The German hospital cost perspective, excluding labor costs, was applied to this analysis. Cost data were taken from the “LauerTaxe” (price list of the medicinal products sold in Germany; cost of FCM: €141.88/500 mg),19 the Department of Medical Controlling of Heidelberg University Hospital (estimated cost for 1 day of hospitalization: €350.00; Dr med. Markus Thalheimer, Head of Medical Controlling, personal communication, 2017), and the St Marienhospital Vechta (cost of blood products: €97.00/RBC).4 The costs associated with administering FCM and RBC have been excluded from this analysis. The justification for this was to avoid double counting costs, as administration in some cases would have been covered by the daily hospitalization cost applied in the model. A one-way sensitivity analysis was used to determine the impact of all individual model parameters on the results. We derived sensitivity ranges using ±20% for all parameters except, the price of medications as these are fixed costs to the hospitals. The results shown in Figure 1 indicate how a 20% positive or 20% negative change in any one variable will influence the incremental budget impact per case.

Figure 1 One-way sensitivity analysis results on the cost difference of FCM vs usual care based on individual case.

Abbreviations: FCM, ferric carboxymaltose; RBC, red blood cell.

Results

We estimated the average cost per case treated with FCM and usual care to be €2,461 and €3,246, respectively, for resource expenses paid by the hospital per case (excluding the surgical expenses). This would suggest potential savings achieved with preoperative IV iron treatment per patient of €786 per case (Table 2).

Table 2 Results of the per patient economic model comparing FCM with usual care

Note: aCosts based on mean FCM dose of 1,200 mg.18

Abbreviations: FCM, ferric carboxymaltose; RBC, red blood cell.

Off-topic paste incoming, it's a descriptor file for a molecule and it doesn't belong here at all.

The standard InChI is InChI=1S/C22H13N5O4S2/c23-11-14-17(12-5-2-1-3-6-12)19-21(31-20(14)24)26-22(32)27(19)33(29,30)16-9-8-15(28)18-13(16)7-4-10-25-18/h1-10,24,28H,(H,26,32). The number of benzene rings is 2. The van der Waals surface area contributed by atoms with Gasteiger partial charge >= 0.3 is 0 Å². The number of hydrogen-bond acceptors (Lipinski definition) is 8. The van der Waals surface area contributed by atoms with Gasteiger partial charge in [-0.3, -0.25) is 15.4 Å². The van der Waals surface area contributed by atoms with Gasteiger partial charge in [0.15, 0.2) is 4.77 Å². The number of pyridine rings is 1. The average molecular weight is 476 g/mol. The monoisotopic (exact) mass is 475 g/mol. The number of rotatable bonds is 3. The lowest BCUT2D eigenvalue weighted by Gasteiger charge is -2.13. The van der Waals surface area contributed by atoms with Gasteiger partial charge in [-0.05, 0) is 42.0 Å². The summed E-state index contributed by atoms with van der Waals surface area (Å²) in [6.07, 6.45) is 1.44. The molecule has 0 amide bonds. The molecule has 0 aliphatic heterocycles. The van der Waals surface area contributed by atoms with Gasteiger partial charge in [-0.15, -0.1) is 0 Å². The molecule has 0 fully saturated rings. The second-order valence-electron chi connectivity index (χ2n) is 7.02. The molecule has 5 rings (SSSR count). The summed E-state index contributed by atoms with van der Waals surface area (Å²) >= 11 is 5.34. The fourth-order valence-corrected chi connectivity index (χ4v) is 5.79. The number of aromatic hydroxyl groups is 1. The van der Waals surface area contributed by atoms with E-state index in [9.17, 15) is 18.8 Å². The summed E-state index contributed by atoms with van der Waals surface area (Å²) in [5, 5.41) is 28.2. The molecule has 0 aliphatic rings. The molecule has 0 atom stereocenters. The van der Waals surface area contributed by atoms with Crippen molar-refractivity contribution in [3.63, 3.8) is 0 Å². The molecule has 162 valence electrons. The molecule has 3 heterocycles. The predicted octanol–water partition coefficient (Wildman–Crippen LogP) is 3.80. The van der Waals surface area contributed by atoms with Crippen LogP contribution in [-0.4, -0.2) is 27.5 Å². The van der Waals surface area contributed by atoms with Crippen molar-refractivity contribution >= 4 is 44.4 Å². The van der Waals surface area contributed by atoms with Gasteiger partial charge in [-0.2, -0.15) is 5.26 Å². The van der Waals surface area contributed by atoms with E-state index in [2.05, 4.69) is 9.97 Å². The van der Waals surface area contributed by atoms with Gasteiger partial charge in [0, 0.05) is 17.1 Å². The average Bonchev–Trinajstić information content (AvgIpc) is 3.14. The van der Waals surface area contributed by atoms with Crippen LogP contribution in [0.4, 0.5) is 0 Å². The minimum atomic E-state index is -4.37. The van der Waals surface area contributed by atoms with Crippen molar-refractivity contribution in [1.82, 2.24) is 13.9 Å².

In Figure 1, variation around the incremental cost per case with −€786 shown as the midpoint when varying the sensitive parameters by ±20% is illustrated using one-way sensitivity analysis. The individual costs per case were most sensitive to changes in hospital length of stay and hospital cost per day, as noted by the wide variation in the incremental budget impact (Figure 1). Additionally, the results were sensitive to the number of milligrams of iron needed preoperatively. The number of units transfused, the cost of RBC per unit, and postoperative dosing had limited impact on the incremental results, as suggested by the limited variation in the incremental budget impact.

Discussion

The choice of perspective applied in economic assessments of medical technologies and interventions is an important consideration because the analysis focuses specifically on costs and outcomes relevant to a specific sector involved in the delivery of care. In our analysis, we focused specifically on the hospital sector in recognition of the many choices that hospitals must make regarding medical technologies. The choice of technologies not only influences outcomes, but also influences potential downstream resources consumed or cost savings. Following health service delivery, hospitals seek reimbursement from insurers for service delivery through diagnostic-related group payment mechanisms. Consequently, when introducing new technologies, hospitals seek to limit expenditure to an amount comparable to the payment they receive or achieve savings within another hospital sector. As described in our analysis, investments in FCM can offer savings attributed to reduction in acquisition of RBC for transfusions and reduced hospitalization duration and, subsequently, operating costs for the hospital. Although costs for pharmaceuticals will increase with FCM, these costs are paid for through reduced spending in other areas, most notable being RBC units and expenses attributed to shorter hospitalization of people with IDA.